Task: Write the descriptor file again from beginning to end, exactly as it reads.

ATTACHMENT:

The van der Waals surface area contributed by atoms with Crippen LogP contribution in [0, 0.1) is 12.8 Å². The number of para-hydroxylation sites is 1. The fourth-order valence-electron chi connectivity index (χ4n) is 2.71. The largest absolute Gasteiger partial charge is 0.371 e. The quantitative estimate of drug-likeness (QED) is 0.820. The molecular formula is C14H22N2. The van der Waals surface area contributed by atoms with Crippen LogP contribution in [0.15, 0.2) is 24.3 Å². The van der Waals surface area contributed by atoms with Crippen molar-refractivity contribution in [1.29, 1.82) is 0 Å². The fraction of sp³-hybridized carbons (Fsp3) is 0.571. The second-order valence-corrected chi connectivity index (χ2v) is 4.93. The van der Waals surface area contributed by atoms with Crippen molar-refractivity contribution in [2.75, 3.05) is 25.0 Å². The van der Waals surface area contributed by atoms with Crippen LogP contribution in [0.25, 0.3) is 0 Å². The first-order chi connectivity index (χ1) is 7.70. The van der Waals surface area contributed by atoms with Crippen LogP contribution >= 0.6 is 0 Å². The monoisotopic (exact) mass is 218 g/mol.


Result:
The van der Waals surface area contributed by atoms with Crippen LogP contribution in [0, 0.1) is 12.8 Å². The number of para-hydroxylation sites is 1. The fourth-order valence-electron chi connectivity index (χ4n) is 2.71. The largest absolute Gasteiger partial charge is 0.371 e. The quantitative estimate of drug-likeness (QED) is 0.820. The molecular formula is C14H22N2. The van der Waals surface area contributed by atoms with Crippen LogP contribution in [0.15, 0.2) is 24.3 Å². The van der Waals surface area contributed by atoms with Crippen molar-refractivity contribution in [1.29, 1.82) is 0 Å². The fraction of sp³-hybridized carbons (Fsp3) is 0.571. The second-order valence-corrected chi connectivity index (χ2v) is 4.93. The van der Waals surface area contributed by atoms with Crippen molar-refractivity contribution in [2.75, 3.05) is 25.0 Å². The van der Waals surface area contributed by atoms with Crippen LogP contribution in [0.25, 0.3) is 0 Å². The first-order chi connectivity index (χ1) is 7.70. The van der Waals surface area contributed by atoms with Crippen LogP contribution >= 0.6 is 0 Å². The monoisotopic (exact) mass is 218 g/mol.